Passion for Education by Sarah Symes, SED 2016
As cliché as it sounds, I have always wanted to be a teacher. In the elementary school, I used to spend hours upon hours reading to my American Girl dolls, making sure that I held my picture books sideways just like my teachers did.
My aspiration followed me through middle and high school and when it came time to search for colleges, I sought out institutions with strong education programs, specifically ones that allowed you to have experience in the classroom during your freshman year. Then, during the winter of my junior year, I got a postcard from Boston University School of Education inviting me to “become the educator that inspired you!”
My dad and I visited SED that February for the Junior Open House, where I learned about ED 100, or the Introduction to Education class that all SED students must take. The course, which combines a college class with a field placement at a local urban or suburban school, was mentioned multiple times during the Open House.
Nineteen months and many miracles later, as a newly matriculated SED freshman, I began to see what the big hype about ED 100 was all about. As I listened to all of Professor Tate’s stories and began my time in a fourth grade classroom at the Alcott School in Concord, it was clear that this class was going to guide me towards fulfilling my dream.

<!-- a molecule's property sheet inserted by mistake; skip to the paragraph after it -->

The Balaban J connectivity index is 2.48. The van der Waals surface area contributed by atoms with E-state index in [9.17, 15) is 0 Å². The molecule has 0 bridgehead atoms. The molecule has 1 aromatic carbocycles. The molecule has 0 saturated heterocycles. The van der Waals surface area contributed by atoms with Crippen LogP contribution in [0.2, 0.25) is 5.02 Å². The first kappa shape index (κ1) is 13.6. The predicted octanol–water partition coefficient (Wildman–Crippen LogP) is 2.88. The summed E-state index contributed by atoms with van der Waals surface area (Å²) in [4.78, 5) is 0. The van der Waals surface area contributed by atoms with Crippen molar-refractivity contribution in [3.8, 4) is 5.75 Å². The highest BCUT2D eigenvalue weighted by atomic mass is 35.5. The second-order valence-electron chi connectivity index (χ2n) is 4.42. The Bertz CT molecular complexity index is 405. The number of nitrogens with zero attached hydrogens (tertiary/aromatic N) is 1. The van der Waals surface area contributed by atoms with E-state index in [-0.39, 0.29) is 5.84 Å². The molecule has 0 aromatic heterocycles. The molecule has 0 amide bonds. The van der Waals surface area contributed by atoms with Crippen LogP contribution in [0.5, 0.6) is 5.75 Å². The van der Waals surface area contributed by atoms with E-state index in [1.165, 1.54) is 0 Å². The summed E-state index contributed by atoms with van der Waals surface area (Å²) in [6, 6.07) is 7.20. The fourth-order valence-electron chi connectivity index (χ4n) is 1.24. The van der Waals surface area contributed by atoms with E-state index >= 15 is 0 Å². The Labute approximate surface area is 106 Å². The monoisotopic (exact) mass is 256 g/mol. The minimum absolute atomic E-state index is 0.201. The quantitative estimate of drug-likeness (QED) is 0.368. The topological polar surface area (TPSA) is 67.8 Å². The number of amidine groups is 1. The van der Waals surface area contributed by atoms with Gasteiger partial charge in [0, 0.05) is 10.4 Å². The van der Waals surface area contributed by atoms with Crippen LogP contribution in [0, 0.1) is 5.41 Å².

However, within the first weeks of the class, questions of doubt began to form in my heart. While the ED 100 lectures were wonderful and my cooperating teacher was excellent, I was beginning to worry that I could never be as brilliant, competent, or passionate as my fellow classmates already seemed to be.
Maybe I wasn’t meant to be a teacher after all.
Near the end of the semester, my Teaching Fellow for ED 100, a doctoral student named Dan, approached me as we were leaving Alcott.
“You seem to love this so much. You come on the bus positively beaming”.
I nodded and smiled. Then, I resolved to be honest, to say the words that had been swimming in my heart for weeks.
“I do love this. I love the students and my cooperating teacher is amazing. But I’m starting to doubt whether I was made for this. I don’t think I’ll ever be good enough. I don’t think I’ll ever be the teacher that these students deserve”
Dan replied with words that I would not soon forget.
“Look, I’m not going to tell you what you should do with your life. But if you’re worried about becoming a great teacher, you shouldn’t be, because SED has the resources for it. You’re going to have time in the classroom and methods classes and student teaching. But the joy and passion you have for teaching, SED can’t teach you that. That’s not teachable. That comes from your heart.”
I would love to say that Dan’s words extinguished my teaching doubts and apprehensions permanently, but that wouldn’t be the truth. The truth is, I don’t know what the future holds for me. However, I do know that I have the faith to embrace such uncertainty, as well as an amazing academic community to support me, as I pursue my lifelong dream.